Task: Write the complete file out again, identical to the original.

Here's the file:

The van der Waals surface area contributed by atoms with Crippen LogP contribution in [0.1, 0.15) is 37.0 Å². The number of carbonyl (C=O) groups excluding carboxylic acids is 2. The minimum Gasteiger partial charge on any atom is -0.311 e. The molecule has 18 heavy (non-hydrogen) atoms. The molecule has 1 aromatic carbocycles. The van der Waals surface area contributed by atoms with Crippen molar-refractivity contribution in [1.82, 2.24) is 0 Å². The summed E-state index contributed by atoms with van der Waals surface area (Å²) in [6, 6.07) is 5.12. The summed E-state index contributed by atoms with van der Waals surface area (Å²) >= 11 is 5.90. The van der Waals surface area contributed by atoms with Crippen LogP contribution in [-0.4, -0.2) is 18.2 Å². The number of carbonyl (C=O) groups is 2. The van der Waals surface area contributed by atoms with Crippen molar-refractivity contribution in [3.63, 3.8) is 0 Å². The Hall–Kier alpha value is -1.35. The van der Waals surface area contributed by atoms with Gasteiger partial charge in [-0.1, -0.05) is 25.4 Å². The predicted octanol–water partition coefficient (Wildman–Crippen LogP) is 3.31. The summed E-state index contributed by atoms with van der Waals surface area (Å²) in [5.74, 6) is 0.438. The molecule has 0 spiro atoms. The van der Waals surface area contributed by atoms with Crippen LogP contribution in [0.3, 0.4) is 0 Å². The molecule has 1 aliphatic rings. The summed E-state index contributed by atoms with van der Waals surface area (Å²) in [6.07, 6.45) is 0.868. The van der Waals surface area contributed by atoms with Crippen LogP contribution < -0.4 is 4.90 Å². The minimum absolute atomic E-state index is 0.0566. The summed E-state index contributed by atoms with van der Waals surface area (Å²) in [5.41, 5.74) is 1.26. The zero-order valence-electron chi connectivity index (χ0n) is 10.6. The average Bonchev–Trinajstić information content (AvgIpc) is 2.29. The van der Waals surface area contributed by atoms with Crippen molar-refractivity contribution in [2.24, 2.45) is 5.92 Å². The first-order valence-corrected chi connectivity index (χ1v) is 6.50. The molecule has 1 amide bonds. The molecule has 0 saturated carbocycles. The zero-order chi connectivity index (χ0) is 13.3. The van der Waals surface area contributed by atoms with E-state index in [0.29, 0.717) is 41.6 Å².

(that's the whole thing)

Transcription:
The van der Waals surface area contributed by atoms with Crippen LogP contribution in [0.1, 0.15) is 37.0 Å². The number of carbonyl (C=O) groups excluding carboxylic acids is 2. The minimum Gasteiger partial charge on any atom is -0.311 e. The molecule has 18 heavy (non-hydrogen) atoms. The molecule has 1 aromatic carbocycles. The van der Waals surface area contributed by atoms with Crippen molar-refractivity contribution in [1.82, 2.24) is 0 Å². The summed E-state index contributed by atoms with van der Waals surface area (Å²) in [6, 6.07) is 5.12. The summed E-state index contributed by atoms with van der Waals surface area (Å²) >= 11 is 5.90. The van der Waals surface area contributed by atoms with Crippen LogP contribution in [-0.4, -0.2) is 18.2 Å². The number of carbonyl (C=O) groups is 2. The van der Waals surface area contributed by atoms with Crippen molar-refractivity contribution in [3.63, 3.8) is 0 Å². The Hall–Kier alpha value is -1.35. The van der Waals surface area contributed by atoms with Gasteiger partial charge in [-0.1, -0.05) is 25.4 Å². The predicted octanol–water partition coefficient (Wildman–Crippen LogP) is 3.31. The summed E-state index contributed by atoms with van der Waals surface area (Å²) in [5.74, 6) is 0.438. The molecule has 0 spiro atoms. The van der Waals surface area contributed by atoms with Crippen LogP contribution in [0.3, 0.4) is 0 Å². The molecule has 1 aliphatic rings. The summed E-state index contributed by atoms with van der Waals surface area (Å²) in [6.07, 6.45) is 0.868. The van der Waals surface area contributed by atoms with Crippen LogP contribution < -0.4 is 4.90 Å². The minimum absolute atomic E-state index is 0.0566. The summed E-state index contributed by atoms with van der Waals surface area (Å²) in [5.41, 5.74) is 1.26. The zero-order valence-electron chi connectivity index (χ0n) is 10.6. The average Bonchev–Trinajstić information content (AvgIpc) is 2.29. The van der Waals surface area contributed by atoms with Crippen molar-refractivity contribution in [2.24, 2.45) is 5.92 Å². The first-order valence-corrected chi connectivity index (χ1v) is 6.50. The molecule has 1 amide bonds. The molecule has 0 saturated carbocycles. The zero-order chi connectivity index (χ0) is 13.3. The van der Waals surface area contributed by atoms with E-state index in [0.29, 0.717) is 41.6 Å².